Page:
Election 2018: Bowling takes on Montgomery for open county common pleas judge seat

The pending retirement of Montgomery County Common Pleas Court Judge Dennis Langer opened a judicial seat to be filled in November’s election by either Kate Bowling or Mary Montgomery.

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Both University of Dayton law school graduates spent time working in the Montgomery County Prosecutor’s Office, but they took different career paths.

Montgomery has worked for county prosecutor Mat Heck Jr. since earning her Juris Doctorate in 1998. She worked as a supervising attorney at CARE House, a grand jury intake supervisor and criminal division trial supervisor. In 2014, she was promoted to the civil division chief.

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In her current position, Montgomery defends the county, its agencies and all elected officials in wide-ranging pre-litigation and litigation matters.

“I am running … because I want to ensure the candidate that fills Judge Langer’s open seat has the same judicial temperament and superb legal skills that Judge Langer possesses,” Montgomery said. “Many times judges are elected with either criminal or civil experience, but rarely is one elected with comprehensive experience in both criminal and civil law.”

Bowling has worked as a prosecutor, a defense attorney and, since May 2016, an acting judge in Kettering Municipal Court since her law school graduation in 2008.

Bowling is a professor of business ethics at Miami University and spent seven months as as assistant prosecuting attorney in Montgomery County’s child protection unit before starting her own law office in 2009.

“I have spent my career trying cases in our county common pleas court. In that time, I have developed not only a passion for the law, but also a deep respect for the judicial process,” Bowling said. “I feel strongly that my combined experience as a business owner, educator, attorney, and acting judge will enable me to run an efficient courtroom and render decisions that are firmly rooted in reason and law.”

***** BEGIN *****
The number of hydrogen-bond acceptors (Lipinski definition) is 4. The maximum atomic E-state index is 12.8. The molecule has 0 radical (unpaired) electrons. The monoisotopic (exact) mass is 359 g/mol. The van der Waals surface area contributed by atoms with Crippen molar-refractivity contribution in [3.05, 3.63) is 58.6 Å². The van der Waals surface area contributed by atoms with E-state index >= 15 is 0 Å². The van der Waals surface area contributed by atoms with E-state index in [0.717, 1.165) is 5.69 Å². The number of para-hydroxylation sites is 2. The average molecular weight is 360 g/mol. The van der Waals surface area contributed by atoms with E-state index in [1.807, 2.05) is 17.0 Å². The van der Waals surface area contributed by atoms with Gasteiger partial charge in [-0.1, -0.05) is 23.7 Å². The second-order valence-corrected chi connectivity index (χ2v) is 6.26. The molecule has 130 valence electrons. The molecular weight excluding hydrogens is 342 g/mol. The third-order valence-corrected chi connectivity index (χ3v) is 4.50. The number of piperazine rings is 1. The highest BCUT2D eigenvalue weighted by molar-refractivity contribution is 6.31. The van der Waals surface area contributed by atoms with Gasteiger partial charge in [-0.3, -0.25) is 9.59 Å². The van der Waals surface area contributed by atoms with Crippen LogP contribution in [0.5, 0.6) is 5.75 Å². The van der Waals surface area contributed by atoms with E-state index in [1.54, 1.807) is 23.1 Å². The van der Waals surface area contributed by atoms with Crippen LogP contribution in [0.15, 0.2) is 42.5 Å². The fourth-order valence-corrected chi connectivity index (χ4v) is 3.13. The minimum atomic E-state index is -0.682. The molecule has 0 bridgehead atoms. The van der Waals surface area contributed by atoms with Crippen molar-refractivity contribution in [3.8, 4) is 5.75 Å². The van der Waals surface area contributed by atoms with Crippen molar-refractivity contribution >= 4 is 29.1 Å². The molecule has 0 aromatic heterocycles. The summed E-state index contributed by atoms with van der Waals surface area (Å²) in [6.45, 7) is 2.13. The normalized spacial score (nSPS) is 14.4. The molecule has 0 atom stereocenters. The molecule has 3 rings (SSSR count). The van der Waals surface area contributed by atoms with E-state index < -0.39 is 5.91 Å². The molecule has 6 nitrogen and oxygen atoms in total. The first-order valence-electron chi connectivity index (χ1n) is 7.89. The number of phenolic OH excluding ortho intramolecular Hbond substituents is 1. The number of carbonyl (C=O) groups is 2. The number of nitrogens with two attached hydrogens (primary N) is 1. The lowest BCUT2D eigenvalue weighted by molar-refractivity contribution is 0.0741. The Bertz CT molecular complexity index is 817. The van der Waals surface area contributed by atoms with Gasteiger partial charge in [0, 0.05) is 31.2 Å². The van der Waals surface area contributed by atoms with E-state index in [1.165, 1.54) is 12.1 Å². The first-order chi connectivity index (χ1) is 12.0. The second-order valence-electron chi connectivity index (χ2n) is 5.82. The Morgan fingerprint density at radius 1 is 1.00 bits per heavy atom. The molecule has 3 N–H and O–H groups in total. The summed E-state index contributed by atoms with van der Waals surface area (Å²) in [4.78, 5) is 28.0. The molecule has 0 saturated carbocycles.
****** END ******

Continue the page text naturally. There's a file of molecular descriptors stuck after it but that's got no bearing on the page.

Bowling said courts need to use technology to increase docket efficiency and better allocate treatment and rehabilitation resources to battle a substance abuse crisis.

“I want to expand our special dockets — i.e. those dockets targeting vulnerable groups such as women, veterans, etc. — in order to ensure that we are appropriately matching services with individuals most likely to benefit from those services,” Bowling said.

Montgomery said the biggest issues the court faces are unfunded legislative mandates regarding mandatory probation for low-level felonies and the community’s drug crisis.

“This mandate was well-intentioned in that it recognized addiction is a disease and not a moral shortcoming, but the state failed to provide funding for the necessary drug treatment,” she said. “For the safety of our community, we want those that come before the Court for low-level felony drug offenses to be provided the best possible treatment to overcome their addiction. Doing so lessens crime in our neighborhoods and promotes the safety of our community. “

Though judicial races officially are non-partisan, Bowling is a Republican, and Montgomery a Democrat.

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